Fortunately for Dodgers fans, the idea of the team using Michael Young as their starting third baseman in 2014 was short-lived.
FOX Sports’ Ken Rosenthal reports that the Dodgers and Juan Uribe have reached agreement on a two-year deal to keep him in Los Angeles. No word yet on the terms involved.
Such a scenario would have been considered a longshot back in March, as Uribe contributed very little in the first two years of his three-year, $21 million deal with the Dodgers, but he came out of nowhere in 2013 with the best season of his career. The 34-year-old hit .278/.331/.438 with 12 home runs and 50 RBI over 132 games while playing excellent defense at third base. Well-liked in the clubhouse, Uribe also came up big during the postseason, including a go-ahead homer during the NLDS against the Braves that pushed the Dodgers to the NLCS.
The Marlins, White Sox and Rays were among the other teams who reportedly showed interest in Uribe this winter. The Dodgers were said to be considering Young as an alternative at third base if Uribe signed elsewhere, but they were able to convince him to stick around.
UPDATE: Bill Plunkett of the Orange County Register confirms the report and adds that it’s worth around $15 million. The Dodgers were originally offering one year with an option, but pushed it to two years to get the deal done. .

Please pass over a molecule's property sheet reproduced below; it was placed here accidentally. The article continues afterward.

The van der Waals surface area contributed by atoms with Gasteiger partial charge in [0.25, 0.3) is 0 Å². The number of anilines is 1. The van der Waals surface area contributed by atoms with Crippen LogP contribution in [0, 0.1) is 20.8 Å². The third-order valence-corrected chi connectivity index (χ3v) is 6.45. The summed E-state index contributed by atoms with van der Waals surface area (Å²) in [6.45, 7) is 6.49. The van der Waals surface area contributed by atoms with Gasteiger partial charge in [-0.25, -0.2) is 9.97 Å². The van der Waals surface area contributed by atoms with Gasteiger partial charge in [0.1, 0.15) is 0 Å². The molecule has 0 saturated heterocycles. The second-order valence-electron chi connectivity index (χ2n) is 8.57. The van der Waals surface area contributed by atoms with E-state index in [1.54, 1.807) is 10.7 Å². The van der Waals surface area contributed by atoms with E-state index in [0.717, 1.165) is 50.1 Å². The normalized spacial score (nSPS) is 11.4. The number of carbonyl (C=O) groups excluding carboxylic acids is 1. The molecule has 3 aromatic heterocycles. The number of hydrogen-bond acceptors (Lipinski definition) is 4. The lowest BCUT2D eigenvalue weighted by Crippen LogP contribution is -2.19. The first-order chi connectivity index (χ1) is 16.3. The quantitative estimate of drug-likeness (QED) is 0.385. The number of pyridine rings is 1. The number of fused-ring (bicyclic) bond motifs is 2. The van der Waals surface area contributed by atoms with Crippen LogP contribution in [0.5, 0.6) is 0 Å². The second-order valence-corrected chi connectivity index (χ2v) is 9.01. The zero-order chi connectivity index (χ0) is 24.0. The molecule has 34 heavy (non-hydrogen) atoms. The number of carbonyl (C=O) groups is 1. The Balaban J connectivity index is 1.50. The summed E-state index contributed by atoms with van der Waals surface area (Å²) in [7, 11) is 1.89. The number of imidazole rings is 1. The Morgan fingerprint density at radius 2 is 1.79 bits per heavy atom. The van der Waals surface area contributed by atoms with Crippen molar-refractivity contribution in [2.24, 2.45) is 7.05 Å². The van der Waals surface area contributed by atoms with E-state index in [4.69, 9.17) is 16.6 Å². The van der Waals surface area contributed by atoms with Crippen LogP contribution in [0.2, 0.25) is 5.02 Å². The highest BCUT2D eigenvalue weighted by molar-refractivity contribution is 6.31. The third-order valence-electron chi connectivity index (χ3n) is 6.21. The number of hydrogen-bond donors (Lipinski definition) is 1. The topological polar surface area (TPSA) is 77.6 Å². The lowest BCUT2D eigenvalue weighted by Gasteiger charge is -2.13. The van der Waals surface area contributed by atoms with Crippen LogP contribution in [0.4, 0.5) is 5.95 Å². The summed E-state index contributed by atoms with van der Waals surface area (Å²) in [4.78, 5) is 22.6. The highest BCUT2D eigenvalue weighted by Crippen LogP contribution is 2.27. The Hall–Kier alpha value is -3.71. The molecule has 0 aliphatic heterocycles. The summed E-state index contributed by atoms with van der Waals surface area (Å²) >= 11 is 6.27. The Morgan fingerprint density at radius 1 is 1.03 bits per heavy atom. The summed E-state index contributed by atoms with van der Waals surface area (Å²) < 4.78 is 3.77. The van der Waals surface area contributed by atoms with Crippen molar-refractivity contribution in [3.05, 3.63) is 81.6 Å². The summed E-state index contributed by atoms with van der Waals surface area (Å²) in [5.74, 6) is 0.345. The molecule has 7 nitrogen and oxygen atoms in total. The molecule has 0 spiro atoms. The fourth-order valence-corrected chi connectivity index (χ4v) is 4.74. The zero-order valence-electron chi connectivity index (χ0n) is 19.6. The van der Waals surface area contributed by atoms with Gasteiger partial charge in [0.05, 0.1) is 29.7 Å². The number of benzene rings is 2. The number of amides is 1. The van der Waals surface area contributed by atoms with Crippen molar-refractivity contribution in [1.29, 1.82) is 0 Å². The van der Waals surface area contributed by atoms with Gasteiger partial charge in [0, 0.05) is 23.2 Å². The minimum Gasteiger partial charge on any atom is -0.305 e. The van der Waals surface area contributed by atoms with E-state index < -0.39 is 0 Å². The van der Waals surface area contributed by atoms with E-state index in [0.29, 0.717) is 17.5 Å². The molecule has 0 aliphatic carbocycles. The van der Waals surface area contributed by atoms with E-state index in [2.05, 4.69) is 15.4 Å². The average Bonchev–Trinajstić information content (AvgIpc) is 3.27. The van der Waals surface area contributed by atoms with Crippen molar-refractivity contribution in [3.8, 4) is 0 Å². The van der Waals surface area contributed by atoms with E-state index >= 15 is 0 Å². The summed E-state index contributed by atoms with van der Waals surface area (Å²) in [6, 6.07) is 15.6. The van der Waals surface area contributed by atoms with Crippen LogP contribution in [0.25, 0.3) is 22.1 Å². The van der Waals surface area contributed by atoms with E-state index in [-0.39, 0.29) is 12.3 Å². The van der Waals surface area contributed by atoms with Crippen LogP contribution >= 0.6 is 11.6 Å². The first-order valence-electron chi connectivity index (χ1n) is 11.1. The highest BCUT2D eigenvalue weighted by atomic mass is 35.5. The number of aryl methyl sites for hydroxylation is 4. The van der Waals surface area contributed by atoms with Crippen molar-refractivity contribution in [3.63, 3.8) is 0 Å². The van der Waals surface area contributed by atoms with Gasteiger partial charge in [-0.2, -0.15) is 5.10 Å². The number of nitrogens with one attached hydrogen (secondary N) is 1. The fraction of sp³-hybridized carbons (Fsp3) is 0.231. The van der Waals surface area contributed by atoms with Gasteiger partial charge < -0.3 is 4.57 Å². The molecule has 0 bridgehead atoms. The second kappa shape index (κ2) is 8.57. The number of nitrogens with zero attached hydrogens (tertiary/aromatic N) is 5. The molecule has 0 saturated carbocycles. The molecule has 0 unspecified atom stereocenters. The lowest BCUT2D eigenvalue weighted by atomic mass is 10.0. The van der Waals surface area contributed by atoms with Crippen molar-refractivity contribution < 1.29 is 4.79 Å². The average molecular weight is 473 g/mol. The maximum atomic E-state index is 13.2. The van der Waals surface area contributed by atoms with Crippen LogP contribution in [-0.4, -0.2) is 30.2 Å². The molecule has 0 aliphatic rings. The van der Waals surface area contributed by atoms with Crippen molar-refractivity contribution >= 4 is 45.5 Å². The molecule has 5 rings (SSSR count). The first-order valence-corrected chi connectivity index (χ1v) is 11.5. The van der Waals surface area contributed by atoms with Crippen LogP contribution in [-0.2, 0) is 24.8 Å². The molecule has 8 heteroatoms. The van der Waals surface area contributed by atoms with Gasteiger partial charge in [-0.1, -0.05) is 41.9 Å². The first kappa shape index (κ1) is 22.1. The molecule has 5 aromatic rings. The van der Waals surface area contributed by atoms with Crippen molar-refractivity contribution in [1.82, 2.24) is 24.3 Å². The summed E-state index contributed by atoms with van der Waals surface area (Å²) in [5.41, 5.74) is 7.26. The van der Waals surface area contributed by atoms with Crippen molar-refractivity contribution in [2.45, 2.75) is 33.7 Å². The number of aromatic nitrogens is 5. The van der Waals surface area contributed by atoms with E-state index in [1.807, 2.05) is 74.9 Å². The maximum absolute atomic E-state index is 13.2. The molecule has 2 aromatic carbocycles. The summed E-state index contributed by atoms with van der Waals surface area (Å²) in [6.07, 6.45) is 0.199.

Padres starter Jered Weaver lasted just two-thirds of an inning in Wednesday afternoon’s Cactus League appearance against the Royals. He yielded four runs on three hits, throwing 31 pitches before getting pulled. His spring ERA now sits at an ugly 10.13.
Weaver said he’s been dealing with a “dead arm” since his last bullpen session, but added he’s dealt with the issue in previous springs, Dennis Lin of the San Diego Union-Tribune reports.
The Padres signed Weaver to a one-year, $3 million contract last month. The right-hander is coming off of the worst season of his 11-year career. His fastball averaged a career-low 83 MPH and he put up a 5.06 ERA with a 103/51 K/BB ratio in 178 innings.
Earlier, Craig wrote about Dan Duquette’s dogwhistle language in his criticism of Blue Jays outfielder Jose Bautista. We have some more dogwhistling, this time coming from Tigers (and Team U.S.) second baseman Ian Kinsler. Via Billy Witz of The New York Times:
I hope kids watching the W.B.C. can watch the way we play the game and appreciate the way we play the game as opposed to the way Puerto Rico plays or the Dominican plays. That’s not taking anything away from them. That just wasn’t the way we were raised. They were raised differently and to show emotion and passion when you play. We do show emotion; we do show passion. But we just do it in a different way.
The goal of the World Baseball Classic, created by Major League Baseball, is to promote baseball across the globe. It’s players like Puerto Rico’s Javier Baez who are doing the best job in that regard, not boring white guys from the U.S. Potential baseball fans are not swayed into liking the sport when a player hits a home run and solemnly puts his head down to stroll the bases. They get excited and energized when players show emotion, flip their bats, celebrate. Baez did more to make baseball appeal to new and lapsed audiences with his premature celebration tag than the entire U.S. team has done this tournament.
Furthermore, it is hypocritical to want to diversify the sport’s audience while squelching incoming cultures.
Jim Leyland also got in on the action:
Go Puerto Rico.